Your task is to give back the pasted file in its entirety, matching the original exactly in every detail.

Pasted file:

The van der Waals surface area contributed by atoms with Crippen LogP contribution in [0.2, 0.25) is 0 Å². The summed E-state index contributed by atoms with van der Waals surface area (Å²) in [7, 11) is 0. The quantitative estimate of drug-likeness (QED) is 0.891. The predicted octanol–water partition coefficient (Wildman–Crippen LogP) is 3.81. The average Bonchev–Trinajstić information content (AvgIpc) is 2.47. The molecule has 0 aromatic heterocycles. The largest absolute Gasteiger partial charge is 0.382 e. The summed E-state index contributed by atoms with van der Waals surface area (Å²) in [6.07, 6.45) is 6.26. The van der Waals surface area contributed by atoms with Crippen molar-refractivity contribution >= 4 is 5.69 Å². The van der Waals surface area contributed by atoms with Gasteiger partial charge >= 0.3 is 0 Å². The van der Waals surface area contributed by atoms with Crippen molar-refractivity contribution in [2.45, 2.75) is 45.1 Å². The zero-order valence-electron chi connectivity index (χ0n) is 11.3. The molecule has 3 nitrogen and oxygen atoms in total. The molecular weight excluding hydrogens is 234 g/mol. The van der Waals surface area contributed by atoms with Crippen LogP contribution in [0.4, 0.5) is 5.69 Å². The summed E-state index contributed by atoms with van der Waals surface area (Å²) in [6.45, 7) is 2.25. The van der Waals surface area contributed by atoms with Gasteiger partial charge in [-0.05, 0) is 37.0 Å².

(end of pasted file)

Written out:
The van der Waals surface area contributed by atoms with Crippen LogP contribution in [0.2, 0.25) is 0 Å². The summed E-state index contributed by atoms with van der Waals surface area (Å²) in [7, 11) is 0. The quantitative estimate of drug-likeness (QED) is 0.891. The predicted octanol–water partition coefficient (Wildman–Crippen LogP) is 3.81. The average Bonchev–Trinajstić information content (AvgIpc) is 2.47. The molecule has 0 aromatic heterocycles. The largest absolute Gasteiger partial charge is 0.382 e. The summed E-state index contributed by atoms with van der Waals surface area (Å²) in [6.07, 6.45) is 6.26. The van der Waals surface area contributed by atoms with Crippen molar-refractivity contribution >= 4 is 5.69 Å². The van der Waals surface area contributed by atoms with Gasteiger partial charge >= 0.3 is 0 Å². The van der Waals surface area contributed by atoms with Crippen molar-refractivity contribution in [2.45, 2.75) is 45.1 Å². The zero-order valence-electron chi connectivity index (χ0n) is 11.3. The molecule has 3 nitrogen and oxygen atoms in total. The molecular weight excluding hydrogens is 234 g/mol. The van der Waals surface area contributed by atoms with Crippen LogP contribution in [0.4, 0.5) is 5.69 Å². The summed E-state index contributed by atoms with van der Waals surface area (Å²) in [6.45, 7) is 2.25. The van der Waals surface area contributed by atoms with Gasteiger partial charge in [-0.05, 0) is 37.0 Å².